Junior, Junior Sky-Hook Dooms Boston

June 1987

It was a process that required almost surgical skill. Down by a point, seven seconds left. Sixteen banners above, deadwood below. Nothing could help them here, not the witches of Eastwick or even Jack Nicholson himself. Nothing but a sneak punch to the gut.

"I thought my best choice was to drive on him," said Magic Johnson, who maneuvered around Kevin McHale for a 12-foot hook with two seconds left that put the Lakers 50 yards ahead of the Celtics in the NBA Finals. "I didn't really see it go in because there was somebody in front of me."

He didn't see it go in because McHale, Robert Parish and Larry Bird all converged on the point of attack. He didn't see it go in because an entire Garden crowd dared the shot to be different.

"The release felt pretty good," said Johnson, who finished with a team- high 29 points and 8 rebounds. "But I never watched it. I'll have to see it some other time."

It was everything great finishes should be. Johnson hesitated on the left wing, decided what to do, then stutter-stepped around McHale and let his "junior, junior sky hook" go. When it fell through the hoop, the Laker bench erupted and Pat Riley pumped a fist that would have made Marvin Hagler take a second look.

"We were trying to do whatever was available," said Mychal Thompson after the game, "but if you put the ball in Magic's hands, it's going to be a great design play."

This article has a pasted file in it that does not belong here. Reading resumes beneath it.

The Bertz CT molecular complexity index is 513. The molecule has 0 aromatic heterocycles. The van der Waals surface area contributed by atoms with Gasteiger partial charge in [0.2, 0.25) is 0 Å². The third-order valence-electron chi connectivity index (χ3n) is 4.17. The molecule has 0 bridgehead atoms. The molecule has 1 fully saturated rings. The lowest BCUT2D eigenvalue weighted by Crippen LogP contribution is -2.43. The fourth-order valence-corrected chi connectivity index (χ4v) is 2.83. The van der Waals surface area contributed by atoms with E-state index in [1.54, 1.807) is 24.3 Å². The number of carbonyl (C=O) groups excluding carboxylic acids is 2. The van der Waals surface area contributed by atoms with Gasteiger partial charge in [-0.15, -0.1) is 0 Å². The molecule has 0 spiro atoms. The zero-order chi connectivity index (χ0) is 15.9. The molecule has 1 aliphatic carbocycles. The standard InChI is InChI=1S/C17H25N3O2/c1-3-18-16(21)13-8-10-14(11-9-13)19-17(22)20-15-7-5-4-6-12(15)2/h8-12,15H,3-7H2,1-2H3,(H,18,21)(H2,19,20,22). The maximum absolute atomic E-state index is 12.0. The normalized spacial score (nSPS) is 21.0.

Johnson has always had the hook in his shot parade, but he never really used it until this year. Earlier in the playoffs, he beat Golden State with nearly the exact same shot. In the second period last night, he dropped a lefthanded version of his baby sky.

"I don't have the depth that Kareem has," he said. "I have to be within 7 or 8 feet."

Make that 12. Johnson's soar to the basket drove a blade through the Celtics' heart and gave them only two seconds to recover, only two seconds to score.

"I saw Larry's shot got up at the end, but I didn't think he was set," said Johnson of Bird's final attempt. "If he'd had another two seconds, I think it would have gone for him."

In Los Angeles, the memory of Johnson scoring probably will win Best Picture this year. And it wasn't even the shot Riley wanted.

"James Worthy was our first look," said the coach. "Michael Cooper had him open for one count but didn't force the pass. Magic was open for a jumper but he went back into the lane. When it licked the net, it was amazing. This is about as emotional a game as I have ever been involved in."

From the beginning of the game, Johnson showed his cheeky, cocky charm. His sixth point pulled the Lakers within 2, 17-15 and his 10 points in the second quarter made it 55-47, Celtics, at the half. Johnson had totaled 19 of LA's 47 points, the only Laker in double figures. And down the stretch, he was always murderously there. With 29 seconds left, his alley-oop pass to Kareem Abdul- Jabbar put the Lakers ahead by 1, 104-103. His running hook ended it all.

"We'd been standing around too much in the beginning of the game," he said. "We were fumbling and missing and dropping the ball. We had to calm ourselves."

They calmed themselves, all right, calmed themselves into a 3-1 lead in the best-of-seven series. Johnson said he and Bird are the type of players "who'll do whatever it takes to win, who aren't afraid to take the last shot."

Score one for the California cooler with the baby sky.

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